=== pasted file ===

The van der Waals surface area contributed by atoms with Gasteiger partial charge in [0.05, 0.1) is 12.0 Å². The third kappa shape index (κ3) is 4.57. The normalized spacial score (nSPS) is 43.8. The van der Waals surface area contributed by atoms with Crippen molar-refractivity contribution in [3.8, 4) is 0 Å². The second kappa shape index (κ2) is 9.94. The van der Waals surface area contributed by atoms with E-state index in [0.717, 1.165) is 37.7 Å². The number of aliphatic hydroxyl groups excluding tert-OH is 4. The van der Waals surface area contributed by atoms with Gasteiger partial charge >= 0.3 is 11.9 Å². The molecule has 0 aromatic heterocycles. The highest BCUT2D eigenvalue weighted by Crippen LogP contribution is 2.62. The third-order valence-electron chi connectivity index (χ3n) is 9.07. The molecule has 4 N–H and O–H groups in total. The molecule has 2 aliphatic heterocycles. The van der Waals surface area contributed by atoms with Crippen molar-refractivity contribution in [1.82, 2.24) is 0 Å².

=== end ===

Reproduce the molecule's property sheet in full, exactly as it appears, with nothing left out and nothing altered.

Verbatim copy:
The van der Waals surface area contributed by atoms with Gasteiger partial charge in [0.05, 0.1) is 12.0 Å². The third kappa shape index (κ3) is 4.57. The normalized spacial score (nSPS) is 43.8. The van der Waals surface area contributed by atoms with Crippen molar-refractivity contribution in [3.8, 4) is 0 Å². The second kappa shape index (κ2) is 9.94. The van der Waals surface area contributed by atoms with E-state index in [0.717, 1.165) is 37.7 Å². The number of aliphatic hydroxyl groups excluding tert-OH is 4. The van der Waals surface area contributed by atoms with Gasteiger partial charge >= 0.3 is 11.9 Å². The molecule has 0 aromatic heterocycles. The highest BCUT2D eigenvalue weighted by Crippen LogP contribution is 2.62. The third-order valence-electron chi connectivity index (χ3n) is 9.07. The molecule has 4 N–H and O–H groups in total. The molecule has 2 aliphatic heterocycles. The van der Waals surface area contributed by atoms with Crippen molar-refractivity contribution in [1.82, 2.24) is 0 Å².